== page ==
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Saturday, July 18, 2009

A check and balance system

How can property projects be prevented from becoming abandoned in the first place?

There are two parties that can contribute to the check and balance system, says property consultant Dr Ernest Cheong of Ernest Cheong PTL Chartered Surveyors.

They are the architects who hold the key to withdrawing money from the purchasers’ account through the issuance of certificates used for progressive payment claims and the banks that disburse the money to the developers.

“If project architects act honestly and ethically when being persuaded to certify stages of construction, developers would not be able to get more money than they should be getting before the completion of the project,” says Cheong.

If there is sufficient funds available with the purchasers’ housing loan accounts with the banks, chances are higher for other developers or contractors to take over and revive the failed housing projects.

Meanwhile, the banks can also prevent projects for being abandoned by conducting further due diligence investigations and verifications of truth of the certificates issued by the project architects and presented by the developers.

“Banks should not proceed to pay without due diligence. It helps to stop the problem early if they can act as a check and balance system and prevent making excessive over-payments from the borrowers housing loan accounts,” says Cheong.

He says banks could appoint independent architects, building surveyors or even property consultants to carry out independent site inspections to verify the truth and accuracy of the certificates.

“It is an extra step that costs a little but brings immense financial benefits to the banks,” says Cheong. He says the end finance banks concerned would have saved themselves the burden of having to shoulder millions, or even billions, of ringgit in non-performing loans.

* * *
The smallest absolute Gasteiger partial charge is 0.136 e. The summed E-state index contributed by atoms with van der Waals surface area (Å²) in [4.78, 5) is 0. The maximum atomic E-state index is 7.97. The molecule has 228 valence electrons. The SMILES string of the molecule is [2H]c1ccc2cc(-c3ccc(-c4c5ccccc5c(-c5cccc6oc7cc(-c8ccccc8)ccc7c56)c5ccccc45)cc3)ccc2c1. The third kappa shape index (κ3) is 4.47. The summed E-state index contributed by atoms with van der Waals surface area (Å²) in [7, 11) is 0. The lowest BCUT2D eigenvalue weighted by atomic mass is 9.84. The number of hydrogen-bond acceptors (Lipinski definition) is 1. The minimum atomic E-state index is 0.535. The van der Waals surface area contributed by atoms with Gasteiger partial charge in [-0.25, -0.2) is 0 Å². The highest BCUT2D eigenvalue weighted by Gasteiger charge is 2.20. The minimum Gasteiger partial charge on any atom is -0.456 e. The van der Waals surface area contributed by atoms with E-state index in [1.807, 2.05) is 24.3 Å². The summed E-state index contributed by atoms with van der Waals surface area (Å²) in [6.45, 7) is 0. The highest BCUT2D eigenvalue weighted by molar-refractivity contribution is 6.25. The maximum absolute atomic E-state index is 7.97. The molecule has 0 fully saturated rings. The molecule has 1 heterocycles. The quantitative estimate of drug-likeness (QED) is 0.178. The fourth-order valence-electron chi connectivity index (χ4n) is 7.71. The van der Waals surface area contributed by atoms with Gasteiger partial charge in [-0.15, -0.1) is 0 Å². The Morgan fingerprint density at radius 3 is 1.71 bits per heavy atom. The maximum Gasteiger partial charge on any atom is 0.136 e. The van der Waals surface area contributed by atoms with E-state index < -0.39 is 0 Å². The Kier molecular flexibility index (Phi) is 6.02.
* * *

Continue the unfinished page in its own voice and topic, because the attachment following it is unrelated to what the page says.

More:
Chan Ai Cheng ... ‘Developers should resist the urge to inflate the selling and market price of their housing projects.’

According to S.K. Brothers Realty Sdn Bhd general manager Chan Ai Cheng, developers should provide for a bigger budget to allocate sufficient funds in the event the project is not a commercial success.

In addition, developers should resist the urge to inflate the selling and market price of their housing projects.

“When they fail to secure the targeted demand to break even due to high or unsuitable pricing of the product, they are forced to stop mid way through the project,” she says.

All in all, the root of the problem is the lack of political will by the authorities to prosecute or fine the guilty developers who are responsible.

“Punish severely so that others would be deterred from doing it,” she adds.

A step in the right direction is the implementation of the build-then-sell system for the property sector, which is popular overseas.

By The Star

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